Jim MacPhee Reflects on Life as a Small Town Banker

macphee 1By Sue Moore

“When no trucks were moving along US 131 past my office window at Kalamazoo County State Bank (KCSB), I knew something was happening to our economy that wasn’t good,” Jim MacPhee told people in the banking business in 2007. He was prescient about the collapse of the banks and the economy that took place in 2008-09, for which the country is still trying to recover from, he said.

MacPhee is retiring from KCSB, his banking home for 43 years.

“The trucks with big loads will rattle the windows in my office, so I know when they aren’t coming by very often. When the [market] collapsed, we just had to hunker down in the bank as it was no time to take chances,” he told his staff. “We can’t save the world, but at least we can help the ones we know right here in Schoolcraft, Vicksburg and Mattawan. We only had five residential foreclosures from 2005 to 2012. When people did get in trouble, we tried to help them look at their budget and see how they could get back on their feet.”

“This business is about safety and soundness,” he said. “When we hang that sign outside that says we are a bank, it says your principal will be safe and sound, but that doesn’t mean we can predict what your interest rate might be.

We were tested hard during the recession, but we take great pride in how we were able to survive and flourish,” MacPhee said. “We are relationship based in the community banking world, whereas the banks that are too big to fail are all transactional in their business model. We live with our customers and if we treat them right, we can help them reach their financial goals. If we don’t, people out in the community will know it in a hurry. It’s about community, and taking care of each other.”

His influence in the banking world has led MacPhee to testify in the halls of Congress, and speak with both Presidents George W. Bush and Barack Obama about the challenges community banks face across the nation. “Today as things are picking back up, we are sitting here with lots of liquidity and money to loan. I see a big difference with how careful people are being with their money. But I’m seeing some warning signals on the horizon with how the housing market is acting. There are pockets in the country where houses are being flipped three and four times in just the last five years. This is cause for concern.”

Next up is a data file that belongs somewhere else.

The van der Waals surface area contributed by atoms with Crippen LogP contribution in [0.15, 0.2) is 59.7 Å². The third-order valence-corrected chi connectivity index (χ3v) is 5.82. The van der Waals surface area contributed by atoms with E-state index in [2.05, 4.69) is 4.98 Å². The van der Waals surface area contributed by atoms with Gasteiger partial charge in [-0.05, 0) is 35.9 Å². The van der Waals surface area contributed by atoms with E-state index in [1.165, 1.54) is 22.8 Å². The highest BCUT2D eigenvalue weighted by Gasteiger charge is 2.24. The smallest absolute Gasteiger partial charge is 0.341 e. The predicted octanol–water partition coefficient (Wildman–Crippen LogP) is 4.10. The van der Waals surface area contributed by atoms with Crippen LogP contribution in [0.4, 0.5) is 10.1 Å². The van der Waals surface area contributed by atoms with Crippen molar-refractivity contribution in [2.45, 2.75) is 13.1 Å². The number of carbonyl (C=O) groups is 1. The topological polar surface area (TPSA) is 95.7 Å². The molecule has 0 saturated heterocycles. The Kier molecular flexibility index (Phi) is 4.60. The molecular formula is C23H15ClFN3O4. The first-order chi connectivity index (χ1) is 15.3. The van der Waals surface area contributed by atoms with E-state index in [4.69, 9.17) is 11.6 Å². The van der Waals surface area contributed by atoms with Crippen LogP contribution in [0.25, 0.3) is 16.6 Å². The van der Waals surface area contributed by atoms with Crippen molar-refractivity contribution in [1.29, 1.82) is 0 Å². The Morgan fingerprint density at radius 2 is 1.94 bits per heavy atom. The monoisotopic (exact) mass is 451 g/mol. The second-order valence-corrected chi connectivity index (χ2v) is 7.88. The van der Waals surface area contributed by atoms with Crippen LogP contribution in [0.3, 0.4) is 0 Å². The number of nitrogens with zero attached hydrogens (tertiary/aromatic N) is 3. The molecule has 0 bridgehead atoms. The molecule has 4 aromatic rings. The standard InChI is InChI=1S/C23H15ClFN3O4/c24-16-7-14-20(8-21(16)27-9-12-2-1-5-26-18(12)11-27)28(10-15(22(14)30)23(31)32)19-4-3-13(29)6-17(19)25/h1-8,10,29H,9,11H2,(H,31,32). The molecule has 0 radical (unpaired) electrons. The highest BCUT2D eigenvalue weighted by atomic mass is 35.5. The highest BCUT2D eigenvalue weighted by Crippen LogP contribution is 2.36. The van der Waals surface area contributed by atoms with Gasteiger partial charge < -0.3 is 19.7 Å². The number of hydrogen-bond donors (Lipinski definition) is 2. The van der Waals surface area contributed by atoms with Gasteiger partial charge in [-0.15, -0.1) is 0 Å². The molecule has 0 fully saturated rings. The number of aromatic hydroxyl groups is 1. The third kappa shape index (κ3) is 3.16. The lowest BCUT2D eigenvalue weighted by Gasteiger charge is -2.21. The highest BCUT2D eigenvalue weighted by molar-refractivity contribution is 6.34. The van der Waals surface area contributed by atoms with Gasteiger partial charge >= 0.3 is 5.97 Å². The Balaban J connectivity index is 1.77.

Retirement doesn’t mean he will become a couch potato. He sits on four boards of directors and was just appointed vice-chair of KCSB’s board. He worked through the various chairs of the Michigan Community Bankers Association; that led him to the national organization, The Independent Community Bankers of America, where he served with distinction. “You can be a big fish in a small pond, but it’s a big world out there on the national level. My contacts became very useful as it helped our bank to know what things were coming down the pike and kept us ahead of the bubble. Actually, I was told that they elected me to the seat on one of the boards because they really voted for my wife, Judy, and got me instead. She just lights up a room as she is so outgoing and friendly.”

MacPhee knew Judy in ninth grade. Both went to Portage schools and graduated the first year Portage Northern was opened in 1966. They have been married 48 years. Before he got married, he volunteered for the draft right out of high school and spent two years in the Army. He returned to Kalamazoo to look for a job and answered an ad in the Kalamazoo Gazette for a debt collector at Beneficial Finance. “It was just pure dumb luck that I ended up in the banking business. Judy was working at Industrial State Bank and her boss needed a body in the automobile loan department where I worked for three years. In those days it meant that Judy had to find a job at another bank because married people couldn’t work together. She went to American National Bank.

The next step was a big one, MacPhee saw an opportunity to learn the whole business of banking at KCSB beginning in 1972. He moved up to CEO in 1991 and never looked back. He did need to further his education on the GI Bill, first at KVCC, then the American Institute of Banking and finally at the University of Michigan Graduate School of Business with a two-year accelerated certification program in bank management. “This was the road less followed for most bankers, but it has been my particular hands-on school of hard knocks. I have been blessed to work in a community I love, in a job I have loved, and with people that I have loved over these many years.”

MacPhee will end his career at KCSB and hand the reins over to Scott Hines, newly-appointed CEO of KCSB.

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